Prints | Woodcuts


Over the past two weeks I've been doing a Summer school unit at my art school. I've been really looking forward to going back to uni to finish my degree - next semester I'll be going three days a week for three hours. Summer school units are great because you can do one whole university unit in two weeks, intensively. Two Summers ago I took a book making unit which I loved (posted about here and here). This Summer I took a subject called 'The New Woodcut'. Our teacher, printmaking artist David Marsden, was a lot of fun and I got a lot out of the unit. I had taken one of his printmaking units in 2012 and this subject was similar but more focused. I didn't really come up with a theme for my work until the end of the first week but had fun playing around in the meantime. Our student contribution for the subject was $100* which I thought was a bit steep at first, but it covered access to the laser cutter in the architecture building which would usually cost at least $100 per hour to use (one of my boards took 76 minutes to cut alone!).


I decided I wanted to make a zine and for it to have a supermarket theme, based around the hundreds of shopping lists I had collected while working at my old job. I wrote 2 dozen haikus based on my experiences working there (I used to write down notes when interesting things happened). I illustrated some of the shopping lists in Photoshop and then printed them out and transferred the images to my MDF blocks and carved them by hand. I found that my carving got a lot better as the class went on - initially I would try to make really big, deep cuts, which ended up being quite messy and imprecise and would slip. I watched a video of American artist Thomas Shahan's process and noticed his really lovely, light, shallow cuts and the way that he holds his tools with two hands - his left low down on the tool to direct it and the right hand high on the tool pushing up and down.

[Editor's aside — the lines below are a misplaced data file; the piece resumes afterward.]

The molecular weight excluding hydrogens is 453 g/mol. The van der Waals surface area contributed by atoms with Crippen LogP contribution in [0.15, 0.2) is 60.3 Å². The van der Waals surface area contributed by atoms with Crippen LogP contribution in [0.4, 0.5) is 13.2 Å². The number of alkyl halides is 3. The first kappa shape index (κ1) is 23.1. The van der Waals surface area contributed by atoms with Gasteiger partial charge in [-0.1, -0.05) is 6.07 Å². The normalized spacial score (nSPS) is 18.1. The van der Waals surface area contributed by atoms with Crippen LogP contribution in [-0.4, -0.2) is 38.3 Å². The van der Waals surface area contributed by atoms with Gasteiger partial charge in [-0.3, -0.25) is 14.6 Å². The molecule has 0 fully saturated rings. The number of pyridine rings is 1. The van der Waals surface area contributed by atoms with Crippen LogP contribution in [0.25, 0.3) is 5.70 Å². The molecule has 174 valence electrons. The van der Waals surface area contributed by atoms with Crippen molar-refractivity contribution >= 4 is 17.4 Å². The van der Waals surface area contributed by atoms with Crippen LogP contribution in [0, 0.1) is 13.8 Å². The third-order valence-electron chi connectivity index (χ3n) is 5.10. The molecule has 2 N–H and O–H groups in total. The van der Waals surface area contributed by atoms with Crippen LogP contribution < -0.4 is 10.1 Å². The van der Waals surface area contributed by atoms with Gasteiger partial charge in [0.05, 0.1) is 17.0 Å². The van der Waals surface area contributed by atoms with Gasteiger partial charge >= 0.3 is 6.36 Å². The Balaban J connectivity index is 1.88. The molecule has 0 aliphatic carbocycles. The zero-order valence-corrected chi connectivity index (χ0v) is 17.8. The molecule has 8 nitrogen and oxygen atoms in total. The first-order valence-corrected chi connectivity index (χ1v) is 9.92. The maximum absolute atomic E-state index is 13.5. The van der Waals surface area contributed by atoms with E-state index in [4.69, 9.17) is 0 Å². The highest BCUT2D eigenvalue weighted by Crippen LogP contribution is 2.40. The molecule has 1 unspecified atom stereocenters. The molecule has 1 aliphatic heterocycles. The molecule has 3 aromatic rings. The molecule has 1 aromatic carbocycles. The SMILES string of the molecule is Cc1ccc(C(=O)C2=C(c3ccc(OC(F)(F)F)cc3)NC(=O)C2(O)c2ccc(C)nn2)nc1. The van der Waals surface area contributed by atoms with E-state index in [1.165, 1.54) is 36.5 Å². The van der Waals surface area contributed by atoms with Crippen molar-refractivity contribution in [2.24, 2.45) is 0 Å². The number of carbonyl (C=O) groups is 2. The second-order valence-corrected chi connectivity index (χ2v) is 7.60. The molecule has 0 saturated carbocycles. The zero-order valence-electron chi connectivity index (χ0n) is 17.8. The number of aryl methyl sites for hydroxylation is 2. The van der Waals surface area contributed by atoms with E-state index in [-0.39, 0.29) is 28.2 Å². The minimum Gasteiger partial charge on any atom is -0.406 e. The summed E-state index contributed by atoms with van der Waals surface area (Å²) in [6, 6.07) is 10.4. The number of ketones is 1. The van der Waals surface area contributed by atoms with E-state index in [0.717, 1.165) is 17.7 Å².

I used the laser to cut a couple of images and the text for the zine - however because they were so intensely detailed, it was very difficult to ink them without ink getting on parts of the boards I didn't want inked. The interference from the ink ended up being something I kind of liked in the end - giving it a smudgey, DIY, ziney style.

I was so happy to make another zine - it has been 4 years since I last made one! I made this one pretty quickly and I'm pretty happy with it but I'm going to keep trying to develop it a bit more before I put them online to sell. If you'd like to buy a copy (should only be a couple of bucks), leave me your email address in a comment and when they're finished I'll let you know :)

+ I used a sewing machine in the textiles studio to sew some colourful binding.

+ Some extra prints that didn't end up in the zine.

+ My work set up for marking. Right at the end I decided to try making a tea towel, which I really liked the idea of, but I think I'd probably screen print if I made some more in the future.

+ These two photos were taken by Linda Riseley.

At the end of the subject we had our work marked and today we had our exhibition with all of the other Summer school units. My uni has some pretty awesome summer school units like furniture making, jewellery, metalwork, painting, textiles, drawing and theatre - which anyone can take (uni students have the fees deferred, but anyone can sign up and pay the course fees). I'll do another post with some pictures of the exhibition.

*NB. For those wondering, the $100 is a consumables fee for materials we use during the course. The actual course fees are something like $500 - $800, but in Australia, most people defer their university education fees and eventually pay them off incrementally (something like 4% of your earnings to begin with) once you start earning over $51,000 dollars a year (which for most people I know, including my mum, they still haven't had to start paying theirs off yet, or pay a very small amount each year with their tax). And of course, if you pass away, your debt is cancelled and doesn't get passed on to anyone. This system means that finances should never be a deterrent for anyone seeking out an education in Australia. I know that without this system, it's very likely I might not have been able to go to university.